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Eve in Milton and Lanyer

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  1. Aemilia Lanyer wrote Eve's Apologie in Defense of Women in 1611 as a feminist tract within a larger work, Salve Deus Rex Judaeorum. Although spoken from an unusual view point, that of Pontius Pilate's wife, the piece is principally about Eve of the Biblical creation story
  2. Lanyer's very first descriptions of Eve are consistent with perceptions of women in her time
  3. While Lanyer argues the radical idea that women should not be vilified for Eve's role in the Fall, she does not threaten traditional conditions of man's dominance
  4. In the original sin itself, Lanyer and Milton's Eves display different motivations. Lanyer's Eve is too ignorant to rebuff the serpent's overtures
  5. According to the Biblical story, Eve shared the fruit with Adam after she accepted it from the serpent; this part of the story, too is treated differently by each author

Aemilia Lanyer wrote Eve's Apologie in Defense of Women in 1611 as a feminist tract within a larger work, Salve Deus Rex Judaeorum. Although spoken from an unusual view point, that of Pontius Pilate's wife, the piece is principally about Eve of the Biblical creation story. About sixty years later, John Milton published Paradise Lost, an epic work that tells the creation story from the beginnings of heaven itself up to the point at which Adam and Eve are expelled from Eden. Eve, the first woman of God's creation, is historically held responsible for mankind's fall from grace. Eve's temptation and the resulting fall are at the heart of both works. Lanyer reinterprets the Biblical telling of the story, as does Milton; however, their depictions of Eve are quite different. Lanyer, writing as a female in a time of prevailing anti-feminist repression, chose to respond to classic misogynist arguments, creating an Eve who is good-hearted but ignorant; Milton, who chose not to directly address gender issues, instead presents a much more human Eve whose motivations and emotions are multifaceted. The social conditions surrounding Lanyer, including traditional notions that women are ignorant and emotional, necessitated a version of Eve that plays into such arguments, whereas Milton, as a man, is free to create a more complex character that equally represented women's value.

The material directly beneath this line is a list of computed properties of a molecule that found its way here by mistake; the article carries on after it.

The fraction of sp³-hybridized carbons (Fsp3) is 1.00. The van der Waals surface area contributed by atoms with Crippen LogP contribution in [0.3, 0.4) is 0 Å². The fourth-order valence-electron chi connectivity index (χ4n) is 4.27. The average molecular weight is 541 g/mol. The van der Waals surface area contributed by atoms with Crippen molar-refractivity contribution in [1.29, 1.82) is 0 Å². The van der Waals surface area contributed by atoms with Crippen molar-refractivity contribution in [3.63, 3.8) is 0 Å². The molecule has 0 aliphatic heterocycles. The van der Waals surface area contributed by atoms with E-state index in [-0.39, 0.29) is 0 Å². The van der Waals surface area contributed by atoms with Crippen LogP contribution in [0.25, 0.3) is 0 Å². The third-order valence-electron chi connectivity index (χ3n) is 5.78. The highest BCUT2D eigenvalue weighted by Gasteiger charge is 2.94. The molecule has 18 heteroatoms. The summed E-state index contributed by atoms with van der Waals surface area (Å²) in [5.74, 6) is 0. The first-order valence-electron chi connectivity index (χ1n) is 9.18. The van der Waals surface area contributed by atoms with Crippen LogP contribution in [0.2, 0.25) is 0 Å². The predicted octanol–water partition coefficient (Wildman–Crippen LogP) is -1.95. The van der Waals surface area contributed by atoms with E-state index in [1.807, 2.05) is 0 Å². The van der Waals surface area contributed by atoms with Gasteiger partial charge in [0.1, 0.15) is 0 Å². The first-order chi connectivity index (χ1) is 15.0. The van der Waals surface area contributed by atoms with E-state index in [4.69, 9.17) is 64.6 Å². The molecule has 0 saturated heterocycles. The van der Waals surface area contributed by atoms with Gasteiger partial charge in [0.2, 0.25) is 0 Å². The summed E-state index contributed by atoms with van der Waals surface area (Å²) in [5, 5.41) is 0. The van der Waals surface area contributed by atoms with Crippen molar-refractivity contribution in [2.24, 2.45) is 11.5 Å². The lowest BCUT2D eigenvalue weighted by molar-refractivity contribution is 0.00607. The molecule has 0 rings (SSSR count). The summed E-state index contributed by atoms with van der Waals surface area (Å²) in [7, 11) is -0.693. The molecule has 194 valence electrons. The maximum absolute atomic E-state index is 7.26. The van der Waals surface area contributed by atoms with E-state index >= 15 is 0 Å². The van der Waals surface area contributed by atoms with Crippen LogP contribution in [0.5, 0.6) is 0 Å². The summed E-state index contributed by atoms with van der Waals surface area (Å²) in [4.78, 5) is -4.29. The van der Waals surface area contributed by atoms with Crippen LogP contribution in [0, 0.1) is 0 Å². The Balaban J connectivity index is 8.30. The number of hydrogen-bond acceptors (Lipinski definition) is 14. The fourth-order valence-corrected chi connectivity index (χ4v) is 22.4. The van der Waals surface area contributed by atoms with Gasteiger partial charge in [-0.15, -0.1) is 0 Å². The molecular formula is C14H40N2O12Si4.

[...] This is ignorance in two senses: first, Eve's actual inferior intelligence, and secondly her lack of direct knowledge from God about the tree. Lanyer claims that [Eve] known of what we were bereaved,/To his request she had not condescended? (27-8). This explanation exonerates Eve of purposeful evil. In contrast, Eve's role in the temptation scene from Paradise Lost is much more involved. Satan, in the form of the serpent, has to try several different approaches before he persuades Eve to taste the fruit. [...]


[...] Eve in Milton and Lanyer Aemilia Lanyer wrote Eve's Apologie in Defense of Women in 1611 as a feminist tract within a larger work, Salve Deus Rex Judaeorum. Although spoken from an unusual view point, that of Pontius Pilate's wife, the piece is principally about Eve of the Biblical creation story. About sixty years later, John Milton published Paradise Lost, an epic work that tells the creation story from the beginnings of heaven itself up to the point at which Adam and Eve are expelled from Eden. [...]

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